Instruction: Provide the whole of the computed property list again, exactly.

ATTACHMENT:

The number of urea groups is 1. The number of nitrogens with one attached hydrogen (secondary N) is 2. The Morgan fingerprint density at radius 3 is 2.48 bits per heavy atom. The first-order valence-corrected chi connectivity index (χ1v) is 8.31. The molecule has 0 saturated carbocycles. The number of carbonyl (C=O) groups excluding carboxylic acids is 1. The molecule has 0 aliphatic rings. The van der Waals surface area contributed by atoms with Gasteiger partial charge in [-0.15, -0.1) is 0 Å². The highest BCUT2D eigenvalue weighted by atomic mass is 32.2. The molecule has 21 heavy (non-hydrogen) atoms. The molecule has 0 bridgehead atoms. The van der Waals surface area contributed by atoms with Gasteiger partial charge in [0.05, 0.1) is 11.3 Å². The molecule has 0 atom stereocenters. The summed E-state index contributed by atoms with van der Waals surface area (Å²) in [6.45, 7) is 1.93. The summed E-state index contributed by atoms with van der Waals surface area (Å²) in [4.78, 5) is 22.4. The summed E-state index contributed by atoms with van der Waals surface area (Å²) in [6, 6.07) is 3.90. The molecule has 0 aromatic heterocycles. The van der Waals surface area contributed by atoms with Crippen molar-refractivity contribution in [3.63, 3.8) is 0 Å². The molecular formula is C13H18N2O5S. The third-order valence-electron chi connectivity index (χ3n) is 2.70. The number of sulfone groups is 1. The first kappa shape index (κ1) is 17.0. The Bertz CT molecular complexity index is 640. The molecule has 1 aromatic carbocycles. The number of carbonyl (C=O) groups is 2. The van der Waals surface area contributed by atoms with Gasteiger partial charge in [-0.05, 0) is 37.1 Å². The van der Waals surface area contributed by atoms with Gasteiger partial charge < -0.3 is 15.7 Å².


The number of urea groups is 1. The number of nitrogens with one attached hydrogen (secondary N) is 2. The Morgan fingerprint density at radius 3 is 2.48 bits per heavy atom. The first-order valence-corrected chi connectivity index (χ1v) is 8.31. The molecule has 0 saturated carbocycles. The number of carbonyl (C=O) groups excluding carboxylic acids is 1. The molecule has 0 aliphatic rings. The van der Waals surface area contributed by atoms with Gasteiger partial charge in [-0.15, -0.1) is 0 Å². The highest BCUT2D eigenvalue weighted by atomic mass is 32.2. The molecule has 21 heavy (non-hydrogen) atoms. The molecule has 0 bridgehead atoms. The van der Waals surface area contributed by atoms with Gasteiger partial charge in [0.05, 0.1) is 11.3 Å². The molecule has 0 atom stereocenters. The summed E-state index contributed by atoms with van der Waals surface area (Å²) in [6.45, 7) is 1.93. The summed E-state index contributed by atoms with van der Waals surface area (Å²) in [4.78, 5) is 22.4. The summed E-state index contributed by atoms with van der Waals surface area (Å²) in [6, 6.07) is 3.90. The molecule has 0 aromatic heterocycles. The van der Waals surface area contributed by atoms with Crippen molar-refractivity contribution in [3.63, 3.8) is 0 Å². The molecular formula is C13H18N2O5S. The third-order valence-electron chi connectivity index (χ3n) is 2.70. The number of sulfone groups is 1. The first kappa shape index (κ1) is 17.0. The Bertz CT molecular complexity index is 640. The molecule has 1 aromatic carbocycles. The number of carbonyl (C=O) groups is 2. The van der Waals surface area contributed by atoms with Gasteiger partial charge in [-0.05, 0) is 37.1 Å². The van der Waals surface area contributed by atoms with Gasteiger partial charge < -0.3 is 15.7 Å².